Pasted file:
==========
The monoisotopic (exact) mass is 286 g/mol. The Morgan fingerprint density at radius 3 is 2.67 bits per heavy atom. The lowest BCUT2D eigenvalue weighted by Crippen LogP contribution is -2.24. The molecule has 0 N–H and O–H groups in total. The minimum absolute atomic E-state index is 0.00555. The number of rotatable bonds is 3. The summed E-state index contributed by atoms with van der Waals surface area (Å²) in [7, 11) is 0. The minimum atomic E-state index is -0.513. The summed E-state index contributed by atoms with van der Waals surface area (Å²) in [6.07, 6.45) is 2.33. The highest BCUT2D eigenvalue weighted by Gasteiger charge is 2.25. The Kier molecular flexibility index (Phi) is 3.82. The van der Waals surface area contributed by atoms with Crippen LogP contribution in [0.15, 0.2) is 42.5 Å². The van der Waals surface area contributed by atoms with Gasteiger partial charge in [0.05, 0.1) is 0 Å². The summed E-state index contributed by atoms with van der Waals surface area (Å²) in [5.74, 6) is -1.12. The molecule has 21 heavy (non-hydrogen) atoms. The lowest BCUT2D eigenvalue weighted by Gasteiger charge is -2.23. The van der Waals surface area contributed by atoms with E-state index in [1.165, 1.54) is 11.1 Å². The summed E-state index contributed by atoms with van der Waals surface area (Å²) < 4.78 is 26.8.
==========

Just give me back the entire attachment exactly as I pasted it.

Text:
The monoisotopic (exact) mass is 286 g/mol. The Morgan fingerprint density at radius 3 is 2.67 bits per heavy atom. The lowest BCUT2D eigenvalue weighted by Crippen LogP contribution is -2.24. The molecule has 0 N–H and O–H groups in total. The minimum absolute atomic E-state index is 0.00555. The number of rotatable bonds is 3. The summed E-state index contributed by atoms with van der Waals surface area (Å²) in [7, 11) is 0. The minimum atomic E-state index is -0.513. The summed E-state index contributed by atoms with van der Waals surface area (Å²) in [6.07, 6.45) is 2.33. The highest BCUT2D eigenvalue weighted by Gasteiger charge is 2.25. The Kier molecular flexibility index (Phi) is 3.82. The van der Waals surface area contributed by atoms with Crippen LogP contribution in [0.15, 0.2) is 42.5 Å². The van der Waals surface area contributed by atoms with Gasteiger partial charge in [0.05, 0.1) is 0 Å². The summed E-state index contributed by atoms with van der Waals surface area (Å²) in [5.74, 6) is -1.12. The molecule has 21 heavy (non-hydrogen) atoms. The lowest BCUT2D eigenvalue weighted by Gasteiger charge is -2.23. The van der Waals surface area contributed by atoms with E-state index in [1.165, 1.54) is 11.1 Å². The summed E-state index contributed by atoms with van der Waals surface area (Å²) < 4.78 is 26.8.